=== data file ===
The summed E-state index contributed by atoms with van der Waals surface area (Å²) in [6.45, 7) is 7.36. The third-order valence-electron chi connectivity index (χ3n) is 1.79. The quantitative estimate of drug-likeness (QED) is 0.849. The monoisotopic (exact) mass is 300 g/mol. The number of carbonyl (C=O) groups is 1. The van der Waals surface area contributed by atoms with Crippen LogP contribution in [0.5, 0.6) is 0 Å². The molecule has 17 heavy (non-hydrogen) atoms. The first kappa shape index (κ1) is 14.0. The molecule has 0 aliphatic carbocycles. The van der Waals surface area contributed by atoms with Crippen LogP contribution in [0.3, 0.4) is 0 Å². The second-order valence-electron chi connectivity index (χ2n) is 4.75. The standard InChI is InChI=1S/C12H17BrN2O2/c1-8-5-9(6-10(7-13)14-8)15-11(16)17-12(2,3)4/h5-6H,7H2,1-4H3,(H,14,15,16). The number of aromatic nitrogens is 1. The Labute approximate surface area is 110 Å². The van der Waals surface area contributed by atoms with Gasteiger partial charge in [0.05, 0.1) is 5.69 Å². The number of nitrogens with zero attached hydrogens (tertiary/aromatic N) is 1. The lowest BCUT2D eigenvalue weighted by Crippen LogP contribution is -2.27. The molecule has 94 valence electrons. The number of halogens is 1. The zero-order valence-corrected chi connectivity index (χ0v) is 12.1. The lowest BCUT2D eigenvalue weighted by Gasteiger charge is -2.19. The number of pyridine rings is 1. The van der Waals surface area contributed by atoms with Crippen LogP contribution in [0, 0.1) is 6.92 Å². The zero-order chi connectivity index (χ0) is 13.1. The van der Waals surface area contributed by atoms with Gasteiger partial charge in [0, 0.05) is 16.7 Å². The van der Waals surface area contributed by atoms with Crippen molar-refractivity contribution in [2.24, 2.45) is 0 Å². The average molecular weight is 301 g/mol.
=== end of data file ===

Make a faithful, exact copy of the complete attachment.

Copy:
The summed E-state index contributed by atoms with van der Waals surface area (Å²) in [6.45, 7) is 7.36. The third-order valence-electron chi connectivity index (χ3n) is 1.79. The quantitative estimate of drug-likeness (QED) is 0.849. The monoisotopic (exact) mass is 300 g/mol. The number of carbonyl (C=O) groups is 1. The van der Waals surface area contributed by atoms with Crippen LogP contribution in [0.5, 0.6) is 0 Å². The molecule has 17 heavy (non-hydrogen) atoms. The first kappa shape index (κ1) is 14.0. The molecule has 0 aliphatic carbocycles. The van der Waals surface area contributed by atoms with Crippen LogP contribution in [0.3, 0.4) is 0 Å². The second-order valence-electron chi connectivity index (χ2n) is 4.75. The standard InChI is InChI=1S/C12H17BrN2O2/c1-8-5-9(6-10(7-13)14-8)15-11(16)17-12(2,3)4/h5-6H,7H2,1-4H3,(H,14,15,16). The number of aromatic nitrogens is 1. The Labute approximate surface area is 110 Å². The van der Waals surface area contributed by atoms with Gasteiger partial charge in [0.05, 0.1) is 5.69 Å². The number of nitrogens with zero attached hydrogens (tertiary/aromatic N) is 1. The lowest BCUT2D eigenvalue weighted by Crippen LogP contribution is -2.27. The molecule has 94 valence electrons. The number of halogens is 1. The zero-order valence-corrected chi connectivity index (χ0v) is 12.1. The lowest BCUT2D eigenvalue weighted by Gasteiger charge is -2.19. The number of pyridine rings is 1. The van der Waals surface area contributed by atoms with Crippen LogP contribution in [0, 0.1) is 6.92 Å². The zero-order chi connectivity index (χ0) is 13.1. The van der Waals surface area contributed by atoms with Gasteiger partial charge in [0, 0.05) is 16.7 Å². The van der Waals surface area contributed by atoms with Crippen molar-refractivity contribution in [2.24, 2.45) is 0 Å². The average molecular weight is 301 g/mol.